The capability outlined in the 2005 document is the main thought to the last 15 years of governing the IBDSS. However, the IBDSS program has not kept pace with evolving threats, operations, technologies, policy guidance, or defense/security/law enforcement industry standards and best practices. Sustainment efforts to upgrade or refresh systems continue falling further and further behind, with some fielded systems in service for over 20 years.

To modernize, we are building a resilient multi-domain command, control and communications architecture to enable better command and control.  This will help us to ensure we are the first to detect evaluate, and then act, on threats.

Last year at the Air Force Security Forces Association, the Chief of Staff of the Air Force talked about our current Command and Control Systems, or B-DOCs. He said, “If I come to your base and you showcase your B-DOC that displays static camera at fence lines and a Defender with a handheld radio… you are defending your base in exactly the same way we did in 1968… what you are showing me is not layered or integrated base defense… you are showing me ancient base defense.”

When the Chief of Staff of the Air Staff says something like this, you figure out how to modernize.

There are ways to improve and modernize B-DOCs. Other applications or services can be securely incorporated to enhance or deliver a capability. Examples include anonymous reporting apps, mass alerting systems, insider threat program tools, and cyber threat hunting and detection.

These applications and services can be grouped into three categories:

  1. Air Base Air Defense - we are integrating advanced technologies to “sense” the base air picture and enable seamless physical to digital layered defense. The result is a digital layered defense system across all domains, using: AI, ML, edge computing, UAS, and kinetic effects.
  2. Cyber Defense – this includes cyber technologies security/resiliency and cyber-system “red teaming;” A4S supports an Agile ATO process relying on automated testing and risk assessment to rapidly authorize frequent capability updates.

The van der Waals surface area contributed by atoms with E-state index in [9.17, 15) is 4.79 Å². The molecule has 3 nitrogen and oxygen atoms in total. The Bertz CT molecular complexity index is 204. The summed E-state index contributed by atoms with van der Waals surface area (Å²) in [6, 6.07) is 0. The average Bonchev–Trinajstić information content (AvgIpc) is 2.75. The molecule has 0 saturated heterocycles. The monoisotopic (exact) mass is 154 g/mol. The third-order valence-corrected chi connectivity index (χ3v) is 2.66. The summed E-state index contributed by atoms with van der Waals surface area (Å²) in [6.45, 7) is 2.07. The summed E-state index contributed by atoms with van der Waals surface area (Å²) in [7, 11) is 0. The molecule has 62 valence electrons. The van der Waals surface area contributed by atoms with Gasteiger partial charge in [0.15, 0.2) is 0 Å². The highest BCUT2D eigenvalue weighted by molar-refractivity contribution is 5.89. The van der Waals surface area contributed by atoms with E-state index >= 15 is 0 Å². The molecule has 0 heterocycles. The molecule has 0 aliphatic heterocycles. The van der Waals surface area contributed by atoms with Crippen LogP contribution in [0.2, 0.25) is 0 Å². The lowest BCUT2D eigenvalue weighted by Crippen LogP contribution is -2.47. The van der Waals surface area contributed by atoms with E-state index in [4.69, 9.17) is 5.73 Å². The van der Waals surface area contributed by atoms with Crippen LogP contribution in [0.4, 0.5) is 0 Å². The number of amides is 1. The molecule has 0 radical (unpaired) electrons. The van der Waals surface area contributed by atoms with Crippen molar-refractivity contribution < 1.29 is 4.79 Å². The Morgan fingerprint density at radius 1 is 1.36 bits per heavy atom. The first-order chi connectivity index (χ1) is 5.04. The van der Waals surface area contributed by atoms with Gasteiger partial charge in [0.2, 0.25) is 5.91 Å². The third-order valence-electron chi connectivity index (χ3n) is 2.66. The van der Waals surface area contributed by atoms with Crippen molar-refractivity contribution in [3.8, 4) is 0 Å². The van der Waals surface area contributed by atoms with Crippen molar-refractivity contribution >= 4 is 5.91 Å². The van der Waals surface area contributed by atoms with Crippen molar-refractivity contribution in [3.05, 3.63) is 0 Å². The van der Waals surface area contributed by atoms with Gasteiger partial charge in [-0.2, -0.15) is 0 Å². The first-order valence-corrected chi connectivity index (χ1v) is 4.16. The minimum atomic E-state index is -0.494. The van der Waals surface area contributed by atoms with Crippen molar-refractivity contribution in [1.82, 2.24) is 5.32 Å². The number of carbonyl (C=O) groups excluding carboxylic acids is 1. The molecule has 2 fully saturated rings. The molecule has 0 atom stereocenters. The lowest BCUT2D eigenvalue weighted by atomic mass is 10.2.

3. Ground Defense - this includes improved security at our perimeters & installation access control points. We are looking to industry to provide modern sensors at a commercial price point. This will greatly enhance base defense.

New solutions require new ways of thinking. We need to modernize and streamline how we do base access. An open architecture of systems will support plug and play of commercial industry capabilities.

I’m going to walk through a few of the buzz words you may hear throughout the conference.

The first is Defender Multi-Domain Command, Control and Communications (also known as DMDC3). This will rapidly develop the foundational structure of IBDSS to provide a platform that integrates the computing power (PICARD), the means of communication (DC3), and the tools for situational awareness (DMSAT).

PICARD is the Platform for Integrated Command, Control, and Communications and Responsive Defense. PICARD takes an open systems management approach by ensuring on-going development work is performed with open design principles. The barrier to entry is low, the cost to try new sensors is small, and outdated technology can be easily discarded.

DC3, which stands for Defender Command, Control and Communications is the communications backbone for integrating the systems and networks in IBDSS. It will be capable of transporting data in any form to get timely, relevant information to the right people and places in real time or near-real time.

DMSAT, the Defender Multi-domain Situational Awareness Tool, is a mobile Common Operating Picture interface and kit for all Defenders.

These four aspects together will transform command and control centers with seamless integration. As a result, Security Forces will receive much more relevant and actionable information to better protect the manpower and assets.

The Air Force is looking for a non-proprietary system. This will cost less in the future and it will more readily accommodate the latest in security technology – something on which we will work closely with the commercial companies here.